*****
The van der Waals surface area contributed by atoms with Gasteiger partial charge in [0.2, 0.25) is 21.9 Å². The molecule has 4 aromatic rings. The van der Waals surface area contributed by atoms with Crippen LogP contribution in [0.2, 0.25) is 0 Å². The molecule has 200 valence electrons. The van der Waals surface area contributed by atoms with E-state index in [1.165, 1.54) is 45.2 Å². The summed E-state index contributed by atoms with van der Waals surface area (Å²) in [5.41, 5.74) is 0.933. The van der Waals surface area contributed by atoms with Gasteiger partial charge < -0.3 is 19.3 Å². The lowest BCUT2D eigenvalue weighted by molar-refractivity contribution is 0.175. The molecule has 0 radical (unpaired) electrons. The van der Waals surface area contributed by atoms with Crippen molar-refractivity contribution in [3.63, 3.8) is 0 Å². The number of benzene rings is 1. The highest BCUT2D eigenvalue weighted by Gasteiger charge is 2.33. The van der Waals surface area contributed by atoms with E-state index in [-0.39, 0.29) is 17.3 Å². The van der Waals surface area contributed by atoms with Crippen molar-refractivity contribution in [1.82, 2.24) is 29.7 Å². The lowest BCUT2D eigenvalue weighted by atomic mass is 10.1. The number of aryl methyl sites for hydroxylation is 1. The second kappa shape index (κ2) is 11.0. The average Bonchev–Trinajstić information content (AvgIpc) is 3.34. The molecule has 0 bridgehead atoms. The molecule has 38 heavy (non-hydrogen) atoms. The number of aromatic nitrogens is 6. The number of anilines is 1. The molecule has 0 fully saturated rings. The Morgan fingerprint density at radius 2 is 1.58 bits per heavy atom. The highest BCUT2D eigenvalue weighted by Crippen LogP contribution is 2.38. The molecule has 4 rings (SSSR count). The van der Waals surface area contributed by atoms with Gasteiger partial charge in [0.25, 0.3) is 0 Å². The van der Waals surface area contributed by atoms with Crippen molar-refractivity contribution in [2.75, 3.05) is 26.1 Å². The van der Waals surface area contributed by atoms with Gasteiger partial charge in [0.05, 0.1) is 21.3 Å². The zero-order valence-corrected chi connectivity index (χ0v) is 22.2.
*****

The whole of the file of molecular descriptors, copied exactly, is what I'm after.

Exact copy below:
The van der Waals surface area contributed by atoms with Gasteiger partial charge in [0.2, 0.25) is 21.9 Å². The molecule has 4 aromatic rings. The van der Waals surface area contributed by atoms with Crippen LogP contribution in [0.2, 0.25) is 0 Å². The molecule has 200 valence electrons. The van der Waals surface area contributed by atoms with E-state index in [1.165, 1.54) is 45.2 Å². The summed E-state index contributed by atoms with van der Waals surface area (Å²) in [5.41, 5.74) is 0.933. The van der Waals surface area contributed by atoms with Gasteiger partial charge < -0.3 is 19.3 Å². The lowest BCUT2D eigenvalue weighted by molar-refractivity contribution is 0.175. The molecule has 0 radical (unpaired) electrons. The van der Waals surface area contributed by atoms with Crippen molar-refractivity contribution in [3.63, 3.8) is 0 Å². The number of benzene rings is 1. The highest BCUT2D eigenvalue weighted by Gasteiger charge is 2.33. The van der Waals surface area contributed by atoms with E-state index in [-0.39, 0.29) is 17.3 Å². The van der Waals surface area contributed by atoms with Crippen molar-refractivity contribution in [1.82, 2.24) is 29.7 Å². The lowest BCUT2D eigenvalue weighted by atomic mass is 10.1. The number of aryl methyl sites for hydroxylation is 1. The second kappa shape index (κ2) is 11.0. The average Bonchev–Trinajstić information content (AvgIpc) is 3.34. The molecule has 0 bridgehead atoms. The molecule has 38 heavy (non-hydrogen) atoms. The number of aromatic nitrogens is 6. The number of anilines is 1. The molecule has 0 fully saturated rings. The Morgan fingerprint density at radius 2 is 1.58 bits per heavy atom. The highest BCUT2D eigenvalue weighted by Crippen LogP contribution is 2.38. The molecule has 4 rings (SSSR count). The van der Waals surface area contributed by atoms with Gasteiger partial charge in [0.25, 0.3) is 0 Å². The van der Waals surface area contributed by atoms with Crippen molar-refractivity contribution in [2.75, 3.05) is 26.1 Å². The van der Waals surface area contributed by atoms with Gasteiger partial charge in [0.05, 0.1) is 21.3 Å². The zero-order valence-corrected chi connectivity index (χ0v) is 22.2.